There is still a lot of work to be done but here are some numbers so far from the FEMA daily digest:
FEMA has provided so far:
- Florida: More than 71,000 meals; 341,000 liters of water;
- Georgia: More than 535,000 meals, 617,000 liters of water; 17,000 blankets;
- North Carolina: More than 570,000 meals; 26,000 blankets; and,
- South Carolina: More than 250,000 meals; 4,500 blankets.
And a couple of interesting programs out there:
The U.S. Department of Transportation’s Maritime Administration (MARAD) is operating its SafeStor program on the M/V Cape Decision in Charleston, South Carolina, as shelter for local emergency vehicles in the region. A total of seven agencies, including the Charleston Sheriff's Department, have a total of 53 emergency service vehicles loaded on the Cape Decision’s massive cargo hold to weather out the passage of Hurricane Mathew. MARAD’s SafeStor program provides safe shelter for emergency equipment and personnel and allows affected areas to be up and running as soon as possible in order.
The American Red Cross is supporting a massive shelter operation in the affected areas. More than 18,000 people stayed the night in 183 Red Cross and community evacuation shelters in Florida, Georgia, South Carolina and North Carolina. The Red Cross has more than 2,200 trained disaster workers on the ground in addition to 95 pre-positioned response vehicles and 94 trailer loads filled water, ready-to-eat meals, shelter and kitchen supplies, cleaning supplies and comfort kits, insect repellant, gloves, masks, shovels, rakes, coolers and more.
They need blood and platelets too - go to http://www.redcrossblood.org/ to find out where to donate - literally the gift of life.
The U.S. Department of Interior’s United States Geological Survey (USGS) is preparing to collect the 393 surge sensors and gages deployed in advance of Hurricane Matthew along the East Coast to provide data that will assist water managers in determining the peak and duration of storm surge. This includes Storm Surge Sensors (190), Wave Sensors (79), Barometric Pressure Sensors (92), and Rapid Deployment Gage's (32). The information supports disaster recovery efforts and critical weather forecasts for the National Weather Service and FEMA. The information collected will be distributed live on the USGS website to help federal and state officials gauge the extent and the storm's damage as it passes through each area. This is the largest deployment of surge sensors by the USGS and surpasses the total deployments for Hurricane Irene and Superstorm Sandy.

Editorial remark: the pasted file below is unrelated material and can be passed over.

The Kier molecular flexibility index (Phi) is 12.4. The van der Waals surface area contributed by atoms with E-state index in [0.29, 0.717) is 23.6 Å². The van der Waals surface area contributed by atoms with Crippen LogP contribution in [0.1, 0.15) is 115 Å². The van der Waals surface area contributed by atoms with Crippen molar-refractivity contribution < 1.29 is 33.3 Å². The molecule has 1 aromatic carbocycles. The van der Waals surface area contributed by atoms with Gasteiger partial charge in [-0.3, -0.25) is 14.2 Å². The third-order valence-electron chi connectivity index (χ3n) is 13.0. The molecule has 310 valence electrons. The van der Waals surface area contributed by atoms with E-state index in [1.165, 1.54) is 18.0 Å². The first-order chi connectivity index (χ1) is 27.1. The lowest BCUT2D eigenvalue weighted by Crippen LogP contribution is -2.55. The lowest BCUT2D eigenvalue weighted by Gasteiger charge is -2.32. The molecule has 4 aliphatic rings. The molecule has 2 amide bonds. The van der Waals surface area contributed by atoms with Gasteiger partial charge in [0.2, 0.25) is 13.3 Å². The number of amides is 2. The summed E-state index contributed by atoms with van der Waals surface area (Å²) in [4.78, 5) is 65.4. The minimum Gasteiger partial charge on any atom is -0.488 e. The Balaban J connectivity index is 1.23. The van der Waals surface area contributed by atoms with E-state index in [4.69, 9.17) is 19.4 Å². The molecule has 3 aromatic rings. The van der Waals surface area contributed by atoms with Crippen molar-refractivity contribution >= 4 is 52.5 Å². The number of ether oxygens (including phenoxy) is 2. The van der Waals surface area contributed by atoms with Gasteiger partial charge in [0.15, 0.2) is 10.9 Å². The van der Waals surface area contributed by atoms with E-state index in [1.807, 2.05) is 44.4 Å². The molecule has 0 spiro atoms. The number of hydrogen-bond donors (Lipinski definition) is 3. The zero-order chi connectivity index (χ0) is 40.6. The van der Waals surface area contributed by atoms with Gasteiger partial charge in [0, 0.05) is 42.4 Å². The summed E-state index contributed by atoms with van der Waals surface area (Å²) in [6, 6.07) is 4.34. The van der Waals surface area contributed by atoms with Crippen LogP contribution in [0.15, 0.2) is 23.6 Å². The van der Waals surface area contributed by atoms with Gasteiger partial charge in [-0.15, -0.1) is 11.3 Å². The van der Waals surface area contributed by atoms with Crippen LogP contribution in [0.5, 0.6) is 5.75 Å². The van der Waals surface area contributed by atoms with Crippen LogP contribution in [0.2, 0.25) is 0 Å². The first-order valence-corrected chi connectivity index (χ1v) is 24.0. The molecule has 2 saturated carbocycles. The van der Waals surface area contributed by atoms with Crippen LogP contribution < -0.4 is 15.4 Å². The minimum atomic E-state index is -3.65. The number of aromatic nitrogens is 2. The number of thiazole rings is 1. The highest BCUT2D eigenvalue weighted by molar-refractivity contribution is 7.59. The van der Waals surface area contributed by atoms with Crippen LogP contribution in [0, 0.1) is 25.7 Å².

And this caught my eye - from guns.com:
Florida emergency concealed carry law may see first use in Hurricane Matthew
As extremely dangerous Hurricane Matthew barrels down on the Florida coast, some in the state may be able to temporarily carry concealed handguns without a permit under a new law.
The National Hurricane Center as of Thursday morning places the eye of the tropical cyclone about 180 miles Southeast of West Palm Beach Florida moving at 14 mph to the Northwest. Packing Category 4 hurricane strength winds of 140 mph, the storm is expected to move close to or over the east coast of the Florida peninsula through Friday night.
With more than 1.5 million Floridians in evacuation zones, attention by some gun owners concerned with safety is falling on a law signed last year by Gov. Rick Scott to allow law-abiding citizens without concealed carry licenses to bear arms during declared mandatory evacuations.
The measure, which passed as HB209/SB296, creates an exception to Florida’s prohibition against concealed carry of a weapon without a permit by allowing adults not otherwise prohibited from possessing a firearm to temporally do so while evacuating. The law allows for a 48-hour window that this would be allowed after the evacuation has been ordered. However, the governor can authorize an extension as needed.
Further, existing state law does not authorize the seizure, taking, or confiscation of firearms that are lawfully possessed in an emergency, unless a person is engaged in a criminal act.
Wonderful idea - Lulu, her son and I have talked about getting Concealed Carry permits but the application is a long process and only open two times/week for a short time. I tried a couple times but was always too late or the line was too long. Where I live is very safe but if I was still living in some areas of Seattle and had to evacuate, I would feel a lot better if I had a bit of backup in my pocket.